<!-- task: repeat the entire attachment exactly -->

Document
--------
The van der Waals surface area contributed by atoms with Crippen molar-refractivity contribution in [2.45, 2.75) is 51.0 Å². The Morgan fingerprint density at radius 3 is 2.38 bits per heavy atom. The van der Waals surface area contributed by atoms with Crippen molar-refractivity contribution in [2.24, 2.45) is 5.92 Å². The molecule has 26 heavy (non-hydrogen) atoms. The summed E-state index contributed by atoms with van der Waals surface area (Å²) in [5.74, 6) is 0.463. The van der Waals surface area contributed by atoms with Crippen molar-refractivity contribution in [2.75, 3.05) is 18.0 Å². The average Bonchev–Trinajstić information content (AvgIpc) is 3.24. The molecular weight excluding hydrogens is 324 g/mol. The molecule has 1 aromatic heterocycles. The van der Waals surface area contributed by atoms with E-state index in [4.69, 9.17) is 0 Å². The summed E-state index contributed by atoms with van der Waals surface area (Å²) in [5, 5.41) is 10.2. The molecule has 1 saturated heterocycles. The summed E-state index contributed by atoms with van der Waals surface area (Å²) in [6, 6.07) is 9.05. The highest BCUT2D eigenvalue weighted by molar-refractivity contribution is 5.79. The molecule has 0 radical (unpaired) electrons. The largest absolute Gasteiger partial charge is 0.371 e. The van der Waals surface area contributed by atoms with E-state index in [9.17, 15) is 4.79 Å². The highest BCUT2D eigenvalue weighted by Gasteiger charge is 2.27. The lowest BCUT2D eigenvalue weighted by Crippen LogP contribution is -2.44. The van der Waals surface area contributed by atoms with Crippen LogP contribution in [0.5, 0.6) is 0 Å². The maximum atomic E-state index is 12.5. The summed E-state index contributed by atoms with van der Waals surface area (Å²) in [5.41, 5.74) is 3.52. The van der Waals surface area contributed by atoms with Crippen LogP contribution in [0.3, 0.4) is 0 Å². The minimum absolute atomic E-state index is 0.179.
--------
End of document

The van der Waals surface area contributed by atoms with Crippen molar-refractivity contribution in [2.45, 2.75) is 51.0 Å². The Morgan fingerprint density at radius 3 is 2.38 bits per heavy atom. The van der Waals surface area contributed by atoms with Crippen molar-refractivity contribution in [2.24, 2.45) is 5.92 Å². The molecule has 26 heavy (non-hydrogen) atoms. The summed E-state index contributed by atoms with van der Waals surface area (Å²) in [5.74, 6) is 0.463. The van der Waals surface area contributed by atoms with Crippen molar-refractivity contribution in [2.75, 3.05) is 18.0 Å². The average Bonchev–Trinajstić information content (AvgIpc) is 3.24. The molecular weight excluding hydrogens is 324 g/mol. The molecule has 1 aromatic heterocycles. The van der Waals surface area contributed by atoms with E-state index in [4.69, 9.17) is 0 Å². The summed E-state index contributed by atoms with van der Waals surface area (Å²) in [5, 5.41) is 10.2. The molecule has 1 saturated heterocycles. The summed E-state index contributed by atoms with van der Waals surface area (Å²) in [6, 6.07) is 9.05. The highest BCUT2D eigenvalue weighted by molar-refractivity contribution is 5.79. The molecule has 0 radical (unpaired) electrons. The largest absolute Gasteiger partial charge is 0.371 e. The van der Waals surface area contributed by atoms with E-state index in [9.17, 15) is 4.79 Å². The highest BCUT2D eigenvalue weighted by Gasteiger charge is 2.27. The lowest BCUT2D eigenvalue weighted by Crippen LogP contribution is -2.44. The van der Waals surface area contributed by atoms with Crippen LogP contribution in [0.5, 0.6) is 0 Å². The maximum atomic E-state index is 12.5. The summed E-state index contributed by atoms with van der Waals surface area (Å²) in [5.41, 5.74) is 3.52. The van der Waals surface area contributed by atoms with Crippen LogP contribution in [0.3, 0.4) is 0 Å². The minimum absolute atomic E-state index is 0.179.